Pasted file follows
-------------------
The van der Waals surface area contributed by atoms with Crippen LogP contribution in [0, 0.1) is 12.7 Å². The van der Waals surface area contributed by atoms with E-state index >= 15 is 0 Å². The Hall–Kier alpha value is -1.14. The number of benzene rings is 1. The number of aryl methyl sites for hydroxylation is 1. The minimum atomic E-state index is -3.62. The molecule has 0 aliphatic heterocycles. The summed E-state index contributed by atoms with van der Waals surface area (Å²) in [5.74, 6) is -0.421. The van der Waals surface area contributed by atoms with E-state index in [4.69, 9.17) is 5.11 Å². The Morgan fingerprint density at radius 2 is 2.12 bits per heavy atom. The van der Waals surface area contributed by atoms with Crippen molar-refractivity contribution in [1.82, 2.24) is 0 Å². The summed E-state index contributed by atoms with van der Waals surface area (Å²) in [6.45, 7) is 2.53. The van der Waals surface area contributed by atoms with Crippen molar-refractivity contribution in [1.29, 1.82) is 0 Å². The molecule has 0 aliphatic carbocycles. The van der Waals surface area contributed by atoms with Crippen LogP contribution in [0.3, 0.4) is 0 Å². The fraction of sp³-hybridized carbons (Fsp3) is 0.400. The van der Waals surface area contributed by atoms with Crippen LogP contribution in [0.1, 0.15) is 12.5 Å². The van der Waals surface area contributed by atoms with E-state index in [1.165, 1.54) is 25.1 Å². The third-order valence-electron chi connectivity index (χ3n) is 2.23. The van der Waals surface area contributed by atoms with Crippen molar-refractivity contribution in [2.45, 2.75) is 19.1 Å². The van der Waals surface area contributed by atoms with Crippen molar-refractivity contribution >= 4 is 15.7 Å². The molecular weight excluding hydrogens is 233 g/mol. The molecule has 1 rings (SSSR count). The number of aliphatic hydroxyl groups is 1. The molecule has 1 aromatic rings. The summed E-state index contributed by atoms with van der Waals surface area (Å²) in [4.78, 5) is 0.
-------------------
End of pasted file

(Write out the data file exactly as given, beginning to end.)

The van der Waals surface area contributed by atoms with Crippen LogP contribution in [0, 0.1) is 12.7 Å². The van der Waals surface area contributed by atoms with E-state index >= 15 is 0 Å². The Hall–Kier alpha value is -1.14. The number of benzene rings is 1. The number of aryl methyl sites for hydroxylation is 1. The minimum atomic E-state index is -3.62. The molecule has 0 aliphatic heterocycles. The summed E-state index contributed by atoms with van der Waals surface area (Å²) in [5.74, 6) is -0.421. The van der Waals surface area contributed by atoms with E-state index in [4.69, 9.17) is 5.11 Å². The Morgan fingerprint density at radius 2 is 2.12 bits per heavy atom. The van der Waals surface area contributed by atoms with Crippen molar-refractivity contribution in [1.82, 2.24) is 0 Å². The summed E-state index contributed by atoms with van der Waals surface area (Å²) in [6.45, 7) is 2.53. The van der Waals surface area contributed by atoms with Crippen molar-refractivity contribution in [1.29, 1.82) is 0 Å². The molecule has 0 aliphatic carbocycles. The van der Waals surface area contributed by atoms with Crippen LogP contribution in [0.3, 0.4) is 0 Å². The fraction of sp³-hybridized carbons (Fsp3) is 0.400. The van der Waals surface area contributed by atoms with Crippen LogP contribution in [0.1, 0.15) is 12.5 Å². The van der Waals surface area contributed by atoms with E-state index in [1.165, 1.54) is 25.1 Å². The third-order valence-electron chi connectivity index (χ3n) is 2.23. The van der Waals surface area contributed by atoms with Crippen molar-refractivity contribution in [2.45, 2.75) is 19.1 Å². The van der Waals surface area contributed by atoms with Crippen molar-refractivity contribution >= 4 is 15.7 Å². The molecular weight excluding hydrogens is 233 g/mol. The molecule has 1 rings (SSSR count). The number of aliphatic hydroxyl groups is 1. The molecule has 1 aromatic rings. The summed E-state index contributed by atoms with van der Waals surface area (Å²) in [4.78, 5) is 0.